A rapid change in today’s world of volatility, uncertainty, complexity and ambiguity (VUCA) has urged the leaders to operate in the form of collective leadership. As a result, many organizations are shifting from traditional leadership roles of formal leaders or teams of individuals onto other team members depending on the expertise required. However, not many organizations have become successful in achieving leadership transformation as traditional view of leadership focusing on single person role as leader has been rooted in leadership study for a long time. Thus, the current study provides a broad understanding of the antecedent factors that foster collective leadership development in social enterprises management in Thai social enterprises in various industries. A multi-level study at the group and organizational level is provided in order to gain deeper understanding of the phenomenon. Additionally, as human resources play a significant role in facilitating leadership development in the firms, various interventions on organizational development are suggested in the study. In addition, this study deployed the inductive approach using qualitative case studies. Data collection were collected through the interviews with 17 participants in 3 companies based on purposive sampling technique. All 3 companies have been awarded by The Stock Exchange of Thailand (SET) for outstanding performance in driving their business toward sustainability (Sustainability Awards) and listed companies who have their resources both financially and non-financially to support social enterprises (Social Enterprise Investment Award) in 2015. Multiple methods of data collection including interviews, document analysis, survey and participant observation are used along with five stages thematic analysis process to analyze the data. Findings of the study suggested variety of insights. First the concept of collective leadership was described following 5 themes: 1) network of expertise; 2) unwavering process improvement; and 3) mission to achieve unifying goals. Second, the antecedent factors for collective leadership development were explored. There were 4 themes identified to have positive impact to collective leadership development: 1) leadership capability; 2) collaborative network; 3) culture of shred leadership; and 4) collective learning. Third, there were also additional factors that were found to accelerate collective leadership development. Those factors were described into 4 themes according to the following: 1) leadership empowerment; 2) climate for change; 3) continuous learning; and 4) coaching and mentoring system. Finally, a systematic management of business value creation model was proposed. The implications for scholar include the utilization of mixed methods and data triangulation, which enables the richness and quality of the research. Expanding research study to other industry and recruiting more participants from different setting could enrich research results and be able to generalize to wider audiences. The implications for practice include the application of findings as HR interventions in order to facilitate collective leadership development in organizations who have interest for social enterprise management. The interventions suggested in this study consisted of the following: selection and staffing; performance management system; training and development; and organization development. Key limitations in this study included the fact that qualitative approach using interview, document analysis, survey and fiend observation was the major method used for this study, limitation regarding language used in the study, and the small number of participants, which limited the study in terms of ability to generalize findings beyond the sample groups and industries coverage.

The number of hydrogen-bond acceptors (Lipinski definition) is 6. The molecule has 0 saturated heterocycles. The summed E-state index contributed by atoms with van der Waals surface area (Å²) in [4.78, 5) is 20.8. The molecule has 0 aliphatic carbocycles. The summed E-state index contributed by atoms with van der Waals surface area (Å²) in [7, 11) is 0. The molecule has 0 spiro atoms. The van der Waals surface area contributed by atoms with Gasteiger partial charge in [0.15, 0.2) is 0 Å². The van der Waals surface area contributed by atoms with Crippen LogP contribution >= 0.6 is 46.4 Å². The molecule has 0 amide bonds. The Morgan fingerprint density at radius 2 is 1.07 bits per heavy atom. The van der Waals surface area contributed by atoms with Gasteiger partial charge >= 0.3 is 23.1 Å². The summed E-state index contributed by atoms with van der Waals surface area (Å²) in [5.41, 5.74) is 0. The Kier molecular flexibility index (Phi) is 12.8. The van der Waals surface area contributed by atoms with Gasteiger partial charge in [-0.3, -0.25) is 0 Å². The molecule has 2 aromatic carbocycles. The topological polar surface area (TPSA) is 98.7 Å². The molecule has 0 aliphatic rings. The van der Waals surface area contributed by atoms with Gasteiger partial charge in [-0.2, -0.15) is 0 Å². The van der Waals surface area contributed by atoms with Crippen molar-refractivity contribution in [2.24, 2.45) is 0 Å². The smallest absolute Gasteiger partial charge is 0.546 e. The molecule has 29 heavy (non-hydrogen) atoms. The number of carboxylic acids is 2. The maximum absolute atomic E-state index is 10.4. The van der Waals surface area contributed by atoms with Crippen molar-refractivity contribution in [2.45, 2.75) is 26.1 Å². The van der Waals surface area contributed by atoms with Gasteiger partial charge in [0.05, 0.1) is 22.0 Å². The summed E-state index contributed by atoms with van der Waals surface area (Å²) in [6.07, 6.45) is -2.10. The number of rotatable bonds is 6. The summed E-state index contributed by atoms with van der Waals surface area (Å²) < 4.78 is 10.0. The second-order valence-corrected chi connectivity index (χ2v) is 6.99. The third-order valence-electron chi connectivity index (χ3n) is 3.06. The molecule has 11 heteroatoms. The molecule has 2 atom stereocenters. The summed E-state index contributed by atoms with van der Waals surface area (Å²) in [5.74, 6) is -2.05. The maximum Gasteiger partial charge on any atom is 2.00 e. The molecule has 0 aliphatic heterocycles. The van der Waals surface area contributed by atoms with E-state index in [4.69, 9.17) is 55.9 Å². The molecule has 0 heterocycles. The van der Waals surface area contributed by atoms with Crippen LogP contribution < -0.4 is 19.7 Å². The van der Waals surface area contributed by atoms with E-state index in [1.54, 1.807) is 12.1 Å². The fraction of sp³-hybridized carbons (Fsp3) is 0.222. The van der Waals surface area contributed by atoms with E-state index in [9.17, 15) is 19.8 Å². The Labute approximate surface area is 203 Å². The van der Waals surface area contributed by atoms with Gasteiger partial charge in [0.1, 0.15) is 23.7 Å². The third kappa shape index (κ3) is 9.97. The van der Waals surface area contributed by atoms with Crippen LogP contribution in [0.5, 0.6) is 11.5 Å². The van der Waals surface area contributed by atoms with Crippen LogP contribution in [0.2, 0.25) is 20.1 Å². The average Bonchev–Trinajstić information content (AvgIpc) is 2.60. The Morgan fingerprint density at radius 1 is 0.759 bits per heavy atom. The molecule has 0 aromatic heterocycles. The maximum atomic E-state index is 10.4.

• Thumbnail Image
    Item
    Developing IQA system for graduate-only institution : case study of NIDA (National Institute of Development Administration)
    Thantita Sathirachaiyawit; Chiraprapha Akaraborworn (National Institute of Development Administration, 2019)